Jonathan Portes, 11 August 2016

Free movement of workers within the EU is an essential principle of the EU. In this video, Jonathan Portes discusses the impact of Brexit on UK immigration. This video is part of the “Econ after Brexit” series organised by CEPR and was recorded on 14 July 2016.

Jonathan Portes, 11 August 2016

Immigration was a major factor – perhaps the major factor – in the Brexit vote. This column asks what the result of the referendum means for the UK’s immigration policy. It looks likely that the UK’s negotiating position may coalesce around an ‘EEA minus’ arrangement. While free movement would not continue as now, this would not imply moving to a system that gives effectively equal treatment to EU and non-EU nationals; there would still be a considerable degree of preference for the former. The negotiations would likely be legally, economically, and politically complex, but this does not mean that it is not worth trying.

Michael McMahon, 10 August 2016

The UK’s membership of the EU has been a key factor behind the City of London’s emergence as a leading global financial centre. This column looks at the implications of Brexit for the City. While it is unlikely that many banks or other financial institutions will simply up and leave in the coming months, their expansion and hiring decisions may lean toward the remaining EU member states for some of their operations. And unless the politicians conducting the Brexit negotiations do their utmost to limit the damage, the loss of passporting rights is likely to have a significant negative impact on the UK financial sector.

Patricia Jackson, 08 August 2016

Would losing passporting really be a crisis for the City? Or could the finance sector find a way around newly-imposed restrictions? Bob Denham (Econ Films) asks Patricia Jackson (Atom, Ernst & Young) about the attractiveness of London, the likelihood of a mass exodus and the future of British finance.

Patricia Jackson, 09 August 2016

The Brexit vote has created particular uncertainty for London, the EU’s largest financial centre. This column looks at the issues facing the UK’s banking sector in the wake of the referendum: the right to conduct cross-border activity in the EU in future, the impact on flexible recruitment in London, the possibility of diverging UK and EU regulation, and the effect on bank profitability more widely across Europe.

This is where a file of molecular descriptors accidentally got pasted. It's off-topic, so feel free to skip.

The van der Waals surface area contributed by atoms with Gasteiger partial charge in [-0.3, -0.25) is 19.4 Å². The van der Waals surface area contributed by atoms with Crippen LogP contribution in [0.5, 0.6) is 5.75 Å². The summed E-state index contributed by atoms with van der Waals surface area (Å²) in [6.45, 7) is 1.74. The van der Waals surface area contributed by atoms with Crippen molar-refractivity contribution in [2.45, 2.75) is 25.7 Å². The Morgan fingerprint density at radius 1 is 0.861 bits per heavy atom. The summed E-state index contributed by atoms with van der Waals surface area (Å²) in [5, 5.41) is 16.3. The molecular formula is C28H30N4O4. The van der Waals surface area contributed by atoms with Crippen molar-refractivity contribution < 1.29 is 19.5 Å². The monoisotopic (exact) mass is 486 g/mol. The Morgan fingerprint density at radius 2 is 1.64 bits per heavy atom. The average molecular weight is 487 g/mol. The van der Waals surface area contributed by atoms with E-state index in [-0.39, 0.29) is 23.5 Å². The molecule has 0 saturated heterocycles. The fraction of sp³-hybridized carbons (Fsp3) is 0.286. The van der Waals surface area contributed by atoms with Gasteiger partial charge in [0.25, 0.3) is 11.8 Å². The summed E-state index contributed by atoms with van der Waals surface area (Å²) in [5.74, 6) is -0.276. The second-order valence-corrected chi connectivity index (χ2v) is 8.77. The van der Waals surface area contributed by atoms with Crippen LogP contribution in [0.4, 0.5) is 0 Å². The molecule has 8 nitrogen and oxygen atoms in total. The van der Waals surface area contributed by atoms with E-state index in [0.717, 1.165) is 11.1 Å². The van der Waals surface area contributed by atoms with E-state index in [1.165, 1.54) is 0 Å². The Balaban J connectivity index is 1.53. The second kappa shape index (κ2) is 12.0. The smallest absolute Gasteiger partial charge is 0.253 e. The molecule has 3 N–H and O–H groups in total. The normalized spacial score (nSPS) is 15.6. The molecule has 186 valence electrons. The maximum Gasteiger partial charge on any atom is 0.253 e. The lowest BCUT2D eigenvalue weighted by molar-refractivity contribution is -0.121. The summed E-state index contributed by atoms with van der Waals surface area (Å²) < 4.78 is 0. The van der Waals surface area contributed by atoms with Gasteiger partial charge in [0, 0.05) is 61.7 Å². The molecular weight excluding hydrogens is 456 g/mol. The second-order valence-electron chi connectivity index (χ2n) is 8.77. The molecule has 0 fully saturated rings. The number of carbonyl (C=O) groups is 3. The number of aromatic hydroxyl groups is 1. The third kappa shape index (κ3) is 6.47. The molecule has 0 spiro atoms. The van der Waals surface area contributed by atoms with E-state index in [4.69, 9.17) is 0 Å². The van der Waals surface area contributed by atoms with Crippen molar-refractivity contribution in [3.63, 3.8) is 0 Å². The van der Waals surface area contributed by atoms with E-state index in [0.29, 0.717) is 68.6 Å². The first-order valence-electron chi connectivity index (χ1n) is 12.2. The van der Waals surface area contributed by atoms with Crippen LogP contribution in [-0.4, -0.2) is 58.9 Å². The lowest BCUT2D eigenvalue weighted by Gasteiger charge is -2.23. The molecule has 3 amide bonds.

Jim Rollo, L Alan Winters, 09 August 2016

For over four decades, the EU has managed most international trade policy on behalf of the UK. After Brexit, the UK government will have to reconstitute trade links with EU, with third nations while disentangling the UK from the commitments that the EU made on its behalf in the WTO. This chapter suggests some strategies for the UK government to follow in reconstituting its trade policy. The watch words should be simplicity and cooperation. Maintaining the goodwill of trading partners will be a very high diplomatic priority. 

Nicholas Crafts, 08 August 2016

Joining the EU raised the level of UK real GDP significantly. This column suggests that leaving the EU will very probably have a negative effect on UK GDP, but history does not tell us how strong this effect will be. However, history does suggest that the notion that there will be a faster rate of long-run trend growth facilitated by Brexit is not persuasive. The obstacles to better supply-side policy are, as ever, to be found in Westminster not in Brussels.

Simon Evenett, 08 August 2016

The UK must now formulate and execute an independent trade policy for the first time in over 40 years. This column summarises the catalogue of failure that has been the governance of the world trading system in the 21st century, and proposes Ten Commandments to guide UK trade ministers in the forthcoming negotiations.

Jim Rollo, 08 August 2016

Trade is more related to services than it is to goods. In this video, Jim Rollo discusses the impact of Brexit on UK's regulations. This video is part of the “Econ after Brexit” series organised by CEPR and was recorded on 14 July 2016.

Kevin O'Rourke, 07 August 2016

After the Brexit vote, it is obvious to many that globalisation in general, and European integration in particular, can leave people behind – and that ignoring this for long enough can have severe political consequences. This column argues that this fact has long been obvious. As the historical record demonstrates plainly and repeatedly, too much market and too little state invites a backlash. Markets and states are political complements, not substitutes